Feelings about kids leaving home

So now that ds17 is at yeshiva and ds15 is in Israel, how am I feeling?

It’s a time of a lot of transition for everyone.  I think we’re going to be seeing a lot of shifts happening this year in our family; even things like sleeping arrangements (for four kids!) have changed in the last three days!  Much more significant will be the different social shifts within the family, the way the middles view themselves as they move into the roles of the oldest, and how we all use our time together and as individuals.

I really, really enjoy my older kids, not only as my children, but as friends.  They are very enjoyable to spend time with and talk to.  I particularly love our Friday nights together – we all  enjoy singing together and that’s something that is very special to me during both Shabbos meals when we don’t have guests (guests never get to experience the best stuff!).  Dd15 and I both sing on the exact same key – this is sometimes something we end up laughing about, when we both abruptly stop at the same time if a key is too high or low for us.  Ds17 has a very pleasant voice and carries a tune well, and has some tunes that he taught us that have become part of our usual repetoire.  Even when everyone else is tired and ready to end the meal, the three of us could go on singing for quite a while!

After our Friday night meal, dh and dd14 go to sleep right afterward, the middles fall asleep on the couch or read (the littles usually fall asleep in the middle of the meal), and ds17, dd15 and I very often end up shmoozing about all kinds of things – life issues, thoughts and feelings – it’s a time that I treasure and I think they appreciate it as well.  There’s something about the late hour, the feeling of closeness following the Shabbos meal, the privacy since everyone isn’t there, and that none of us have anywhere else we need to be that engenders the perfect environment for meaningful discussions and honest sharing.   That’s something that I’ll really miss.

And of course, physically I won’t have their help.  So I’m already shifting to how I ran the house a few years ago, when all of the kids were younger and I needed to be more actively involved in a hands-on way with everything.  That’s going to be a change, too.  When we sit down for dinner, it seems like we’re missing people, when we go out I keep having to check that everyone is there since it feels like I’m missing someone, and without the oldest two kids at home, it feels like suddenly the house is filled with little kids.

The reality of any transition, no matter how wonderful, is that there’s always something you lose with whatever you gain.   As such, I do have some sadness as the stage of having all of my children at home has come to an end after all of these years.   However, the overwhelming emotion I’m feeling is extreme gratitude to have raised such amazing children, and appreciation for the new opportunities that are opening up for me with my other kids who are still home.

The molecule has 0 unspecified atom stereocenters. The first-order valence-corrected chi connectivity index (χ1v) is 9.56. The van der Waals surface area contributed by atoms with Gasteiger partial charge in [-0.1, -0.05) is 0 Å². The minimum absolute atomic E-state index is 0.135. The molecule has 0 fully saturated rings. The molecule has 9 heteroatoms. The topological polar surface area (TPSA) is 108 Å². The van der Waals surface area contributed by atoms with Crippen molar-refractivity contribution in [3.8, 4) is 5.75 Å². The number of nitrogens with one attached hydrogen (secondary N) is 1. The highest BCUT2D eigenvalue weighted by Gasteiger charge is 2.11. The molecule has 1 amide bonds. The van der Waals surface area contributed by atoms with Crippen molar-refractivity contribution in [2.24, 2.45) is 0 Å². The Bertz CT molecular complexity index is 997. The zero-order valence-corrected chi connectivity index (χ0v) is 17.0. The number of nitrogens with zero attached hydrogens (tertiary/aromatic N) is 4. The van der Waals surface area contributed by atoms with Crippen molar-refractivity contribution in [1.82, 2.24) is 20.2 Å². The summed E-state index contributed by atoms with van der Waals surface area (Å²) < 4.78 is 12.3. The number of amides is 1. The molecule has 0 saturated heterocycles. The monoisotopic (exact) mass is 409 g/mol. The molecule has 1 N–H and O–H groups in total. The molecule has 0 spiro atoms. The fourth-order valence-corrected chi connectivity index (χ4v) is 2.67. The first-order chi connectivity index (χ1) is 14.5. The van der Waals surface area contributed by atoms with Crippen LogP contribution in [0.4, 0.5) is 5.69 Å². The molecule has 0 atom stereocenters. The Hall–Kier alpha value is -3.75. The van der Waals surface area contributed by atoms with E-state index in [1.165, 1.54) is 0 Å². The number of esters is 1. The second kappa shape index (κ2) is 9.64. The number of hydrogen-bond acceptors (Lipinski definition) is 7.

They are both so, so happy where they are right now.  Ds17 loves everything about his yeshiva – he’s really, really ready for all aspects of it – social, intellectual, academic.  It’s going to be an incredible time for him.  And dd15 – oh, my goodness!  Her reason for choosing this particular program was she wanted to travel to Israel, to learn the language, to meet new people and have new experiences – and she’s already experiencing all of that!  In addition to the girls in her program who come from all over the US and even the world – she has a roommate from Canada and one from Germany, and I believe there is also a girl from Spain and one from Australia – she is also meeting the Israeli girls in the regular program there.  Where else would she get to meet so many people from all these different backgrounds and interact with them on a regular basis?  I can’t even express how she’s overflowing with excitement and happiness and so much loving all the new people and experiences.  I spent a lot of time weighing this option and went ahead despite some hesitations based on my confidence in dd, and it was really, really a good choice.

A friend recently warned me, in a kind of flat tone, that once they leave, it’s never the same again.  I thought it was a negative way to spin it – we can’t keep holding on to our kids so that we stay in our comfort zone as parents.    Of course they have to experience new things, and of course things will change as they grow.  As parents we grow through all of this, too!  By gradually letting go of our children at each stage of increased independence, I believe it makes each coming stage of adulthood easier.

There’s a saying that there are two critical things we give our children: roots and wings.  As a mother, I’m grateful that we’ve been able to give them really strong roots, and now it’s beautiful to watch them stretch their wings and soar.


Leave a Reply

Your email address will not be published. Required fields are marked *

WP-SpamFree by Pole Position Marketing